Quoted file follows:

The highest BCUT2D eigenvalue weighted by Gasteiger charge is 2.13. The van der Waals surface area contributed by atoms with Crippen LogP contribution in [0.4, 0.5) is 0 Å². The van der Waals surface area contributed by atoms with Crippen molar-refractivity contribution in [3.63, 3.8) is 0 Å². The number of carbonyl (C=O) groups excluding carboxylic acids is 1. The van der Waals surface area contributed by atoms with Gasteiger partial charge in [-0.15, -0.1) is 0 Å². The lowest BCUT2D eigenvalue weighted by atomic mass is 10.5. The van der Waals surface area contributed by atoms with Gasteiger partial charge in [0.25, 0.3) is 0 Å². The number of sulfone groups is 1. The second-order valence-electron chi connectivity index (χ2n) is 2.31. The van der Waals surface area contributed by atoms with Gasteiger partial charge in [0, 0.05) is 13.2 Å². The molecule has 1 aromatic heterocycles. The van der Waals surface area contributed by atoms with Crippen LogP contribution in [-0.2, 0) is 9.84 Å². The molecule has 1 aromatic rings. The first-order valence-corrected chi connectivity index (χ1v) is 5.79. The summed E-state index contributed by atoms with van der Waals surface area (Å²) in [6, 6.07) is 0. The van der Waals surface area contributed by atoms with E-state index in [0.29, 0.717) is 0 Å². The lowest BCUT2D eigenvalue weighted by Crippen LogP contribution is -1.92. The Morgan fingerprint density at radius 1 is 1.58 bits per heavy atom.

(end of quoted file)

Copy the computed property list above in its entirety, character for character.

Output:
The highest BCUT2D eigenvalue weighted by Gasteiger charge is 2.13. The van der Waals surface area contributed by atoms with Crippen LogP contribution in [0.4, 0.5) is 0 Å². The van der Waals surface area contributed by atoms with Crippen molar-refractivity contribution in [3.63, 3.8) is 0 Å². The number of carbonyl (C=O) groups excluding carboxylic acids is 1. The van der Waals surface area contributed by atoms with Gasteiger partial charge in [-0.15, -0.1) is 0 Å². The lowest BCUT2D eigenvalue weighted by atomic mass is 10.5. The van der Waals surface area contributed by atoms with Gasteiger partial charge in [0.25, 0.3) is 0 Å². The number of sulfone groups is 1. The second-order valence-electron chi connectivity index (χ2n) is 2.31. The van der Waals surface area contributed by atoms with Gasteiger partial charge in [0, 0.05) is 13.2 Å². The molecule has 1 aromatic heterocycles. The van der Waals surface area contributed by atoms with Crippen LogP contribution in [-0.2, 0) is 9.84 Å². The molecule has 1 aromatic rings. The first-order valence-corrected chi connectivity index (χ1v) is 5.79. The summed E-state index contributed by atoms with van der Waals surface area (Å²) in [6, 6.07) is 0. The van der Waals surface area contributed by atoms with E-state index in [0.29, 0.717) is 0 Å². The lowest BCUT2D eigenvalue weighted by Crippen LogP contribution is -1.92. The Morgan fingerprint density at radius 1 is 1.58 bits per heavy atom.